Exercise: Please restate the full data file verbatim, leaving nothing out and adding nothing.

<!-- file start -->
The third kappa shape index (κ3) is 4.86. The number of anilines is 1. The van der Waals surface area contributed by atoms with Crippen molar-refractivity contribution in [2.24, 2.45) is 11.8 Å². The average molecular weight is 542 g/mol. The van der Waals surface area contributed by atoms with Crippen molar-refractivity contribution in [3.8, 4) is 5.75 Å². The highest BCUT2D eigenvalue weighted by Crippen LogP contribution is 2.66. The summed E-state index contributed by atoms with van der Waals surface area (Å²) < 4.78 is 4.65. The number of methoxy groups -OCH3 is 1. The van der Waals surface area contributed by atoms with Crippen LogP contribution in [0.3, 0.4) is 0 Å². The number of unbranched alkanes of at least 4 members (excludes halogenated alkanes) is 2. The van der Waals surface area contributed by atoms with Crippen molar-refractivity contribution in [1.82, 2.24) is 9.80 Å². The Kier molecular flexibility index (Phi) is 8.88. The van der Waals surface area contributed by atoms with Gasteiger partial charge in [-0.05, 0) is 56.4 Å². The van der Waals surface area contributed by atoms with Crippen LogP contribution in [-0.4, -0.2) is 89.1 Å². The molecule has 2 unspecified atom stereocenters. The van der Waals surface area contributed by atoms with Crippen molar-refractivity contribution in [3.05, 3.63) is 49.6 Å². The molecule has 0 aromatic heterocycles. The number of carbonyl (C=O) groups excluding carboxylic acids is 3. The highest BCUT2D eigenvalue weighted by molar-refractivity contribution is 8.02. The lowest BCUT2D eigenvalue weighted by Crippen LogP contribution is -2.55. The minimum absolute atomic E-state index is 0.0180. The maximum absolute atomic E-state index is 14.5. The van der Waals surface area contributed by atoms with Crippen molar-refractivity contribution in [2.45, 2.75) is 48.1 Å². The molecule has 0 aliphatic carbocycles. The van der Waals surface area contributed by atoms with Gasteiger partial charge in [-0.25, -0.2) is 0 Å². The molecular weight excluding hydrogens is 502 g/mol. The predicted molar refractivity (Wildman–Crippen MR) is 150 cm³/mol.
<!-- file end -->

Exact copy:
The third kappa shape index (κ3) is 4.86. The number of anilines is 1. The van der Waals surface area contributed by atoms with Crippen molar-refractivity contribution in [2.24, 2.45) is 11.8 Å². The average molecular weight is 542 g/mol. The van der Waals surface area contributed by atoms with Crippen molar-refractivity contribution in [3.8, 4) is 5.75 Å². The highest BCUT2D eigenvalue weighted by Crippen LogP contribution is 2.66. The summed E-state index contributed by atoms with van der Waals surface area (Å²) < 4.78 is 4.65. The number of methoxy groups -OCH3 is 1. The van der Waals surface area contributed by atoms with Crippen LogP contribution in [0.3, 0.4) is 0 Å². The number of unbranched alkanes of at least 4 members (excludes halogenated alkanes) is 2. The van der Waals surface area contributed by atoms with Crippen molar-refractivity contribution in [1.82, 2.24) is 9.80 Å². The Kier molecular flexibility index (Phi) is 8.88. The van der Waals surface area contributed by atoms with Gasteiger partial charge in [-0.05, 0) is 56.4 Å². The van der Waals surface area contributed by atoms with Crippen LogP contribution in [-0.4, -0.2) is 89.1 Å². The molecule has 2 unspecified atom stereocenters. The van der Waals surface area contributed by atoms with Crippen molar-refractivity contribution in [3.05, 3.63) is 49.6 Å². The molecule has 0 aromatic heterocycles. The number of carbonyl (C=O) groups excluding carboxylic acids is 3. The highest BCUT2D eigenvalue weighted by molar-refractivity contribution is 8.02. The lowest BCUT2D eigenvalue weighted by Crippen LogP contribution is -2.55. The minimum absolute atomic E-state index is 0.0180. The maximum absolute atomic E-state index is 14.5. The van der Waals surface area contributed by atoms with Crippen molar-refractivity contribution in [2.45, 2.75) is 48.1 Å². The molecule has 0 aliphatic carbocycles. The van der Waals surface area contributed by atoms with Gasteiger partial charge in [-0.25, -0.2) is 0 Å². The molecular weight excluding hydrogens is 502 g/mol. The predicted molar refractivity (Wildman–Crippen MR) is 150 cm³/mol.